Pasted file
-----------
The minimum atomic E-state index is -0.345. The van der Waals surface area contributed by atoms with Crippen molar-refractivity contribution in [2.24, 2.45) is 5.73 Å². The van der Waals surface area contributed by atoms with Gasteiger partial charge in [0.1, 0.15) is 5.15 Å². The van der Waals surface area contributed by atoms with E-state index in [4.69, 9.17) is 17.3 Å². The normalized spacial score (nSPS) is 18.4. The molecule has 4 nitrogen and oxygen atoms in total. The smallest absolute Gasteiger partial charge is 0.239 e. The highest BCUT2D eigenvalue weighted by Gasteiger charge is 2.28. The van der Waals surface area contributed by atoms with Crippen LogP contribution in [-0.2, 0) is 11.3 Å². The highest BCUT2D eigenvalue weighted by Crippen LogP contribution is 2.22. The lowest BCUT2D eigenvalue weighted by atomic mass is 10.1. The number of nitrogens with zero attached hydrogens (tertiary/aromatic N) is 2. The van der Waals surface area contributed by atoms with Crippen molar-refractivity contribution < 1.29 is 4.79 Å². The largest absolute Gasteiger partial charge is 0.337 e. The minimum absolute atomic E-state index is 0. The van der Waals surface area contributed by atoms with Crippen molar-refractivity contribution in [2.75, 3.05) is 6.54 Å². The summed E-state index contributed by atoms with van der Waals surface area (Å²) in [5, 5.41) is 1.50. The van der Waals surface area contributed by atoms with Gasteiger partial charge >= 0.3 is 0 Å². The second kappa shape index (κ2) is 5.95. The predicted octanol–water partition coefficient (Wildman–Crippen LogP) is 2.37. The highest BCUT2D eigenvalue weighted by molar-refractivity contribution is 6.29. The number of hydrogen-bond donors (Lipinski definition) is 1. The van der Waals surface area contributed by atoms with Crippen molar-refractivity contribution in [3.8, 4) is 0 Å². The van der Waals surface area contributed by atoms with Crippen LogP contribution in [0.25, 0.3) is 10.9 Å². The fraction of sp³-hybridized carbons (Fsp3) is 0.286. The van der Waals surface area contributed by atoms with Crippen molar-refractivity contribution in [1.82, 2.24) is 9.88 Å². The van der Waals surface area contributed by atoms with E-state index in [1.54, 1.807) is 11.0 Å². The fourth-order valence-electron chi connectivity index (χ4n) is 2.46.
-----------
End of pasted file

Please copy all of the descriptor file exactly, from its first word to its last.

The minimum atomic E-state index is -0.345. The van der Waals surface area contributed by atoms with Crippen molar-refractivity contribution in [2.24, 2.45) is 5.73 Å². The van der Waals surface area contributed by atoms with Gasteiger partial charge in [0.1, 0.15) is 5.15 Å². The van der Waals surface area contributed by atoms with E-state index in [4.69, 9.17) is 17.3 Å². The normalized spacial score (nSPS) is 18.4. The molecule has 4 nitrogen and oxygen atoms in total. The smallest absolute Gasteiger partial charge is 0.239 e. The highest BCUT2D eigenvalue weighted by Gasteiger charge is 2.28. The van der Waals surface area contributed by atoms with Crippen LogP contribution in [-0.2, 0) is 11.3 Å². The highest BCUT2D eigenvalue weighted by Crippen LogP contribution is 2.22. The lowest BCUT2D eigenvalue weighted by atomic mass is 10.1. The number of nitrogens with zero attached hydrogens (tertiary/aromatic N) is 2. The van der Waals surface area contributed by atoms with Crippen molar-refractivity contribution < 1.29 is 4.79 Å². The largest absolute Gasteiger partial charge is 0.337 e. The minimum absolute atomic E-state index is 0. The van der Waals surface area contributed by atoms with Crippen molar-refractivity contribution in [2.75, 3.05) is 6.54 Å². The summed E-state index contributed by atoms with van der Waals surface area (Å²) in [5, 5.41) is 1.50. The van der Waals surface area contributed by atoms with Gasteiger partial charge >= 0.3 is 0 Å². The second kappa shape index (κ2) is 5.95. The predicted octanol–water partition coefficient (Wildman–Crippen LogP) is 2.37. The highest BCUT2D eigenvalue weighted by molar-refractivity contribution is 6.29. The number of hydrogen-bond donors (Lipinski definition) is 1. The van der Waals surface area contributed by atoms with Crippen molar-refractivity contribution in [3.8, 4) is 0 Å². The van der Waals surface area contributed by atoms with Crippen LogP contribution in [0.25, 0.3) is 10.9 Å². The fraction of sp³-hybridized carbons (Fsp3) is 0.286. The van der Waals surface area contributed by atoms with Crippen molar-refractivity contribution in [1.82, 2.24) is 9.88 Å². The van der Waals surface area contributed by atoms with E-state index in [1.54, 1.807) is 11.0 Å². The fourth-order valence-electron chi connectivity index (χ4n) is 2.46.